A Long Overdue Review of Ignis Avis Venatio

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To those looking at the title of this post and thinking “Did Kapodaco ever promise that he was going to review this? I don’t even know what this is,” it’s understandable that you would think this. After all, I mentioned to almost nobody that I was playing this game, much less reviewing it. Almost nobody. Back in late March, I told my co-workers at KeenGamer that I would review this game at some point when I was done with it. When I finally did finish it up, I didn’t write the review. Why? I don’t know. I just didn’t. Can’t really give a valid reason now because it was nearly half a year ago. I don’t remember why. Nevertheless, I don’t want this game to fall within the cracks; I’ve played plenty of games for KeenGamer ranging from good to bad, and this game is definitely deserving of at least some attention. Continue reading “A Long Overdue Review of Ignis Avis Venatio”

Thoughts on Ame no Marginal (Rain Marginal)

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From the creator of the ultra-depressing Narcissu comes Ame no Marginal (Rain Marginal), a story that’s nearly as depressing but now with fantasy elements. Life-shortening diseases aren’t good enough? How about alternate dimensions where people never age? Ame no Marginal is an “ambitious” step in the right direction for someone passionate in the art of “feelsy” visual novel creation.

Notice the quotes around key words in the last paragraph. “Feelsy” is a term some may not be familiar with, but one that can be understood without much effort. Essentially, writing with the intention of making you cry. Feel pity. Think Clannad or AnoHana. Such is the niche in mind. “Ambitious” is a somewhat sarcastic choice of term, yet with the context of knowing the production values of Narcissu, it’s understandable. In Narcissu, there was barely anything; some pictures here and there, a few music tracks, and lots of textAme no Marginal takes the necessary steps for a (non)sequel game and provides more for the reader to absorb.

Such comes in the form of more pictures, more music, and (minimal) voice acting. Characters are actually given proper appearances and designs, as well as distinct voices, while background music is noticeably more varied. There still remains lots of text with unmoving images, yet the execution is a lot easier to digest with occasional spurts of variety to go with the walls of words. In a technical sense, Ame no Marginal is by no means marginally better than Narcissu; it’s head and shoulders above it.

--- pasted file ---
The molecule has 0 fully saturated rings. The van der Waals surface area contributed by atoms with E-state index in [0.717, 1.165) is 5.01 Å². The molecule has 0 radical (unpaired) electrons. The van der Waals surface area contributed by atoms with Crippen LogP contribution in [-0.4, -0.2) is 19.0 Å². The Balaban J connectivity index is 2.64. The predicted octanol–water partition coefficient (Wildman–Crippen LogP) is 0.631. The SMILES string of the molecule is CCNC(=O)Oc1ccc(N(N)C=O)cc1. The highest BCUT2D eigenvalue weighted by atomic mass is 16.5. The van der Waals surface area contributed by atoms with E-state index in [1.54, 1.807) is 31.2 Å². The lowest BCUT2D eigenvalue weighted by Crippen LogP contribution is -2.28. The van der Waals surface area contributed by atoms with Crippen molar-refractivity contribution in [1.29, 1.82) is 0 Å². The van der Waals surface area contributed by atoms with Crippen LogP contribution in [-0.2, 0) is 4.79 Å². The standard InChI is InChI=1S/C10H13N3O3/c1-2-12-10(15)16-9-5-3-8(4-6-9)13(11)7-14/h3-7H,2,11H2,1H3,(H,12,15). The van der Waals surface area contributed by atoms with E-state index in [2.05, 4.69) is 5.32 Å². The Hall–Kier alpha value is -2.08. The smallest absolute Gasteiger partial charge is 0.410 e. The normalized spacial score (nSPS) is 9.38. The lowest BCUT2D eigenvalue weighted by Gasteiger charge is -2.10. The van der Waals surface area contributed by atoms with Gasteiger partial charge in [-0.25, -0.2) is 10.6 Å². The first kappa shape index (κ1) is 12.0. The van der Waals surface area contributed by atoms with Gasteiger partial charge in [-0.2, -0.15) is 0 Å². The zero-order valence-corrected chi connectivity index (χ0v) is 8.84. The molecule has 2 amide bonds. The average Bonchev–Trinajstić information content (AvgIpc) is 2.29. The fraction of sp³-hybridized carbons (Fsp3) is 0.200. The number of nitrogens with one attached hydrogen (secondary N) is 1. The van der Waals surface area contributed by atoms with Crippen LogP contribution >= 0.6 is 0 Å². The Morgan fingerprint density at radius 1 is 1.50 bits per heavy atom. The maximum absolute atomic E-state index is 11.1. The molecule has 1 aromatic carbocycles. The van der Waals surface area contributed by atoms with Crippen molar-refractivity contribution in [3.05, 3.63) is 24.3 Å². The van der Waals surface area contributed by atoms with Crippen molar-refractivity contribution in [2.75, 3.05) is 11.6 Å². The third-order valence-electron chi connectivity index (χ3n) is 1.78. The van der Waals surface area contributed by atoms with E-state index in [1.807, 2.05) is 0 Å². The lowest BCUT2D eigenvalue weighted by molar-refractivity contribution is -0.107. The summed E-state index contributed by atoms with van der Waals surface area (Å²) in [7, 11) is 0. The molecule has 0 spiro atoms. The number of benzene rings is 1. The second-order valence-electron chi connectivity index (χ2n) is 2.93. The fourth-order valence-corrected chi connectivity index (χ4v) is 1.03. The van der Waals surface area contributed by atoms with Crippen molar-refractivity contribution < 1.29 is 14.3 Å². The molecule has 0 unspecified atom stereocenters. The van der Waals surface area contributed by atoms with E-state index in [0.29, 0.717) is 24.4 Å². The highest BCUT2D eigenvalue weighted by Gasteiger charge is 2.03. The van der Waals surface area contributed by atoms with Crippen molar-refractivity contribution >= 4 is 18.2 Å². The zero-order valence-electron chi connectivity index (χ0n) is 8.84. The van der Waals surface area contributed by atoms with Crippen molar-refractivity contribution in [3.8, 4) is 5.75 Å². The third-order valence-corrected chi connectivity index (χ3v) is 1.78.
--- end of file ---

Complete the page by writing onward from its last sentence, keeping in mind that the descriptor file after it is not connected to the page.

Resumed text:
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The name of the game of visual novels, however, is storytelling. Faring against thousands of different titles, even with the leniency of its limited capabilities, Ame no Marginal falls between “interestingly dull” and “painfully standard.” Perhaps it is the lack of a distinct focus, as the game has the player weave between two different stories in a single playthrough. Perhaps it is the fantasy aspect which, while its rules are well regarded, seeps into fulfilling the “feelsy” nature of the game just a tad too strongly. Whatever it may be, its narrative felt fairly unimpactful, and left less of an emotional “oomph” with me than its spiritual predecessor. Let me explain it this way: it feels more like reading a harrowing story out of a newspaper than feeding into a tragic novel… with a tragic novel’s level of detail.

Pleasant in-game, the soundtrack isn’t anything special outside of it. Explained dramatically, the pieces of Ame no Marginal’s armor are well-suited for the battle at hand, improving its chances at lasting. Outside of that specific battle, it is useless, only capable of fending off attacks from a specific source. Call it “Fire-resistant armor,” or in this case, “Negative-emotion-stimulating armor.” Harboring the necessities of (hopefully) influencing the tear duct, its choice in music can range from naive peppiness to lamenting life’s cruelty. Some parts catchy, some parts gloomy; while never truly invigorating. This is made up for somewhat by the art direction, which is pleasant for its production value. Cute little girls actually look cute this time around. Even more than that, the alternative dimension has such a wondrous isolation vibe that it makes it intriguing almost by default.

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Yes, the characters. Not only accentuated by text this time around. By its end, most characters were at least likable, though lacking in total development. The POV character, whose name escapes me (if he even had one), began as a very edgy depressed young man with little will to live (it literally starts with him contemplating jumping off a tall building). Afterwards, he’s teleported to a dimension where time stands still and meets a little girl, who explains his current situation. After that… he’s just kind of normal. He starts to care for the girl and feels sorry for her, but that’s pretty much it. I would think someone who starts the game contemplating suicide would be a little more somber throughout. As the player progresses, the little girl ends up becoming the star of the game, as she receives far more backstory into her character than the POV character. This, in turn, makes her the most developed character in the game, and the fact that another story is told along the way feels a little too unfocused to provide that proper “oomph.”